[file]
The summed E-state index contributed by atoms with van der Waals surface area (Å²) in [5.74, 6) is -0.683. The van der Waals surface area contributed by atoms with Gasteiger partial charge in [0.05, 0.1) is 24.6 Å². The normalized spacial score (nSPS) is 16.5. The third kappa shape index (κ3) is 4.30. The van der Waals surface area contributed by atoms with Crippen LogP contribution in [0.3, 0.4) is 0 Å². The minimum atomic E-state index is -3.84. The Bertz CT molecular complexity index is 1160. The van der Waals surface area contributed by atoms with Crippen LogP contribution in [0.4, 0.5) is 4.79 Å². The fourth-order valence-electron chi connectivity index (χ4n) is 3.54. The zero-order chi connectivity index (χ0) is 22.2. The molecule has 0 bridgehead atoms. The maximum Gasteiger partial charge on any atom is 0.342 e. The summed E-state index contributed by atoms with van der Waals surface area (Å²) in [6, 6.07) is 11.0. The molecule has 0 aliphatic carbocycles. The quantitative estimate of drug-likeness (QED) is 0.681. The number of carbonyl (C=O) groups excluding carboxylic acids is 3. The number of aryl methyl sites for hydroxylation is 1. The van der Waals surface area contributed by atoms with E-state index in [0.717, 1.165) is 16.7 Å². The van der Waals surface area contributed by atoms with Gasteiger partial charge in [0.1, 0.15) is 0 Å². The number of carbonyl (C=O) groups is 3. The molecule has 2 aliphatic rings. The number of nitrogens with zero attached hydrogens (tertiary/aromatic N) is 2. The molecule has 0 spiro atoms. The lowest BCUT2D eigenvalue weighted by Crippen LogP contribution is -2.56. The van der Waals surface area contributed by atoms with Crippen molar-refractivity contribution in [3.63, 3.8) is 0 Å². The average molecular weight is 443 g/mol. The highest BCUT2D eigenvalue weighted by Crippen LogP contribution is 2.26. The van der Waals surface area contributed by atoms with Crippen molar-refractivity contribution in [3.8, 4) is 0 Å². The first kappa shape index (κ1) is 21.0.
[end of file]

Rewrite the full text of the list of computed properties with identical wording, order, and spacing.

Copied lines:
The summed E-state index contributed by atoms with van der Waals surface area (Å²) in [5.74, 6) is -0.683. The van der Waals surface area contributed by atoms with Gasteiger partial charge in [0.05, 0.1) is 24.6 Å². The normalized spacial score (nSPS) is 16.5. The third kappa shape index (κ3) is 4.30. The van der Waals surface area contributed by atoms with Crippen LogP contribution in [0.3, 0.4) is 0 Å². The minimum atomic E-state index is -3.84. The Bertz CT molecular complexity index is 1160. The van der Waals surface area contributed by atoms with Crippen LogP contribution in [0.4, 0.5) is 4.79 Å². The fourth-order valence-electron chi connectivity index (χ4n) is 3.54. The zero-order chi connectivity index (χ0) is 22.2. The molecule has 0 bridgehead atoms. The maximum Gasteiger partial charge on any atom is 0.342 e. The summed E-state index contributed by atoms with van der Waals surface area (Å²) in [6, 6.07) is 11.0. The molecule has 0 aliphatic carbocycles. The quantitative estimate of drug-likeness (QED) is 0.681. The number of carbonyl (C=O) groups excluding carboxylic acids is 3. The number of aryl methyl sites for hydroxylation is 1. The van der Waals surface area contributed by atoms with E-state index in [0.717, 1.165) is 16.7 Å². The van der Waals surface area contributed by atoms with Gasteiger partial charge in [0.1, 0.15) is 0 Å². The number of carbonyl (C=O) groups is 3. The molecule has 2 aliphatic rings. The number of nitrogens with zero attached hydrogens (tertiary/aromatic N) is 2. The molecule has 0 spiro atoms. The lowest BCUT2D eigenvalue weighted by Crippen LogP contribution is -2.56. The van der Waals surface area contributed by atoms with Crippen molar-refractivity contribution in [3.63, 3.8) is 0 Å². The average molecular weight is 443 g/mol. The highest BCUT2D eigenvalue weighted by Crippen LogP contribution is 2.26. The van der Waals surface area contributed by atoms with Crippen molar-refractivity contribution in [3.8, 4) is 0 Å². The first kappa shape index (κ1) is 21.0.